Thanks for a fantastic episode, Renee.


Links

Websites

· AHumanWorkplace.com (Company Website)

· MakeWorkMoreHuman.com/blogposts (Blog)


LinkedIn:

https://www.linkedin.com/in/renee-smith-wa-state-lean/


Facebook:

https://www.facebook.com/ahumanworkplace/


Email: renee@makeworkmorehuman.com



Quotes

03.53min in a sense it was kind of like PDCA'ing my way into a new life.


09.24min Chris, like let’s get real. Tell me what do you think is the most important job of a leader? And I will never forget what he said. He immediately answered, 'to eliminate fear from the workplace'.


12.58min if we're going to have this respect for people in this culture that we're trying to build, then that means that I need to hold precious the humanity of my team members. Right? That's underneath all of everything else that we would do is to hold precious, deeply caring for the humanity of my team members. and it means that I'm going to hold precious the humanity of my customers, and deeply caring for them as human beings.





15.03min Lean is a human centred philosophy of work, or a human centred approach to work. At its highest level, that's what it is.


15.15min and that approach creates a culture that has certain principles and values, and it uses certain methods tools, and results in certain things. It results in continuous improvement and delivering better value to customers, and flow and so on.


19.43min if you think about, what, like, to contrast, what fear in action would look like with that really public mistake, you know, you can imagine. It's like throw them under the bus, or make, kind of hang them out to dry, public shaming, reading the write act, or maybe they lose their job.


20.09min but instead, Rick reached out to this person and let them know that he was there for them, and that they were family, and they weren't alone. and coached and mentored that person though the correcting of the mistake, and that person went on to have a really successful leadership career.


21.10min you know, we face all kinds of moments, I call them moments that matter all the time.


22.27min and if we are not there for each other in ways that really count that show that we can for each other's humanity, then whatever we've declared is null and void.


24.21min in any given challenge that we have as leaders or team members too; this can apply to anyone, there's always a choice about how we live into that challenge.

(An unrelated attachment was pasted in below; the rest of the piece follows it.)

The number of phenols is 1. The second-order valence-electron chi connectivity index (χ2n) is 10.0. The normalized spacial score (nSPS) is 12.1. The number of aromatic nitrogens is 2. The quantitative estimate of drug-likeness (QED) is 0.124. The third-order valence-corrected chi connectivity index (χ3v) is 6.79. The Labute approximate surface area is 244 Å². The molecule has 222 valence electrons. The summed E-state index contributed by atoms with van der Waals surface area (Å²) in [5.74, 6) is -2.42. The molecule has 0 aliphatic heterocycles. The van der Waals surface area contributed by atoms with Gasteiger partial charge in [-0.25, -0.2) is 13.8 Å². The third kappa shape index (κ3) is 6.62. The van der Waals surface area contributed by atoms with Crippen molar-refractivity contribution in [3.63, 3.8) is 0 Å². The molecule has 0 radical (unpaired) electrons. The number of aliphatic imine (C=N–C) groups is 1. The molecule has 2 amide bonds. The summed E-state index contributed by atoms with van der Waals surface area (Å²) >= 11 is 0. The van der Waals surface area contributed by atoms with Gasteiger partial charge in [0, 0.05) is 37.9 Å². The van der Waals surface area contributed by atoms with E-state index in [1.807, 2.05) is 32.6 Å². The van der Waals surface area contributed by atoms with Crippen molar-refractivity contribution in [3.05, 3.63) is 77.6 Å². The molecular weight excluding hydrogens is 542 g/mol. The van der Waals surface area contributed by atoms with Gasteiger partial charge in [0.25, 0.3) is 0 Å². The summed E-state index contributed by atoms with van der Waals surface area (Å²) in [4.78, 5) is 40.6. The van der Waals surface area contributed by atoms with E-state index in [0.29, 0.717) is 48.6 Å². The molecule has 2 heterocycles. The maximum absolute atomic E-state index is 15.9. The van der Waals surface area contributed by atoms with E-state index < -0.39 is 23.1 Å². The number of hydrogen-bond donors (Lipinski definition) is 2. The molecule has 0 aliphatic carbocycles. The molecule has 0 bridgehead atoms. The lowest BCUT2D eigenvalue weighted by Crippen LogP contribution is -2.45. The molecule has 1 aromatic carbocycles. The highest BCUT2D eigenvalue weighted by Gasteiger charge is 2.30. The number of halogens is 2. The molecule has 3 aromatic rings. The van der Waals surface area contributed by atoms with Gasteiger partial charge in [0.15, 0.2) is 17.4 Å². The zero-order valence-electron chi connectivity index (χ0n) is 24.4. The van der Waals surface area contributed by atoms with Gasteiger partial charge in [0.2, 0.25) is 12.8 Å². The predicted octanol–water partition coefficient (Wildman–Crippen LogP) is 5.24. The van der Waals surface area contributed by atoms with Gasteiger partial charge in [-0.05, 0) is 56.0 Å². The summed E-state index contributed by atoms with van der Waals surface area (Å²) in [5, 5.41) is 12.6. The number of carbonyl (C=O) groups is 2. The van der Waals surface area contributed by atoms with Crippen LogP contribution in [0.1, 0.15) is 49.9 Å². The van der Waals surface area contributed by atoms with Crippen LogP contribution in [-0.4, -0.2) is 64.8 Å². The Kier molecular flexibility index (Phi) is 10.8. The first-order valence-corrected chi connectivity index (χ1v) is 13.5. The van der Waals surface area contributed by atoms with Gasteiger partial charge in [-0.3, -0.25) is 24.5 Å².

25.09min Part 1: think through what can I do to create fear? What is my plan for fear? And we know, right? We know. Sometimes we've got to pause and slow down a little to think about it, but we know. We know the things, like poor communication, surprising people, not explaining what’s happening, not providing people the resources they need, and not giving people them time to get to know each another. We can make that list of what would create fear in that scenario.


26.45min almost anything that we're doing, even in strategic planning. It could be in the implementation of an improvement that we're making. We pause. That's like a lens that we can apply to anything. Pause and consider, how do we move this forward now? We know it's a good new way to work. How do we move forward with this now in a way that does not create fear and that does create love?


33.40min whatever our funding stream comes from, whether it comes from tax dollars or sales revenue, that's immaterial to human beings on a team, collaborating, trying to bring value to those that they serve in some way.


37.49min so I'll be doing a lot more advocacy, and speaking and declaring the good news, if you will, about more love and less fear, and helping people understand how essential that is right not, as ever it is.


My Key Takeaways


1. Drive out fear and fill the gap with love.


Fear in a workplace causes many negative reactions. Things getting hidden, not focussed on, not talking about challenges, or being fearful of consequences.

Providing love through support and development for all people in the organisation will create a better workplace.


2. Focus on moments that count - choose a different path.


Find the gap of reason, between the trigger and your initial response. Our initial reactions as humans occur very quickly. How can you think about approaching the situation to create a more humane, loving workplace where people are safe to fail and that develops a culture of continuous improvement?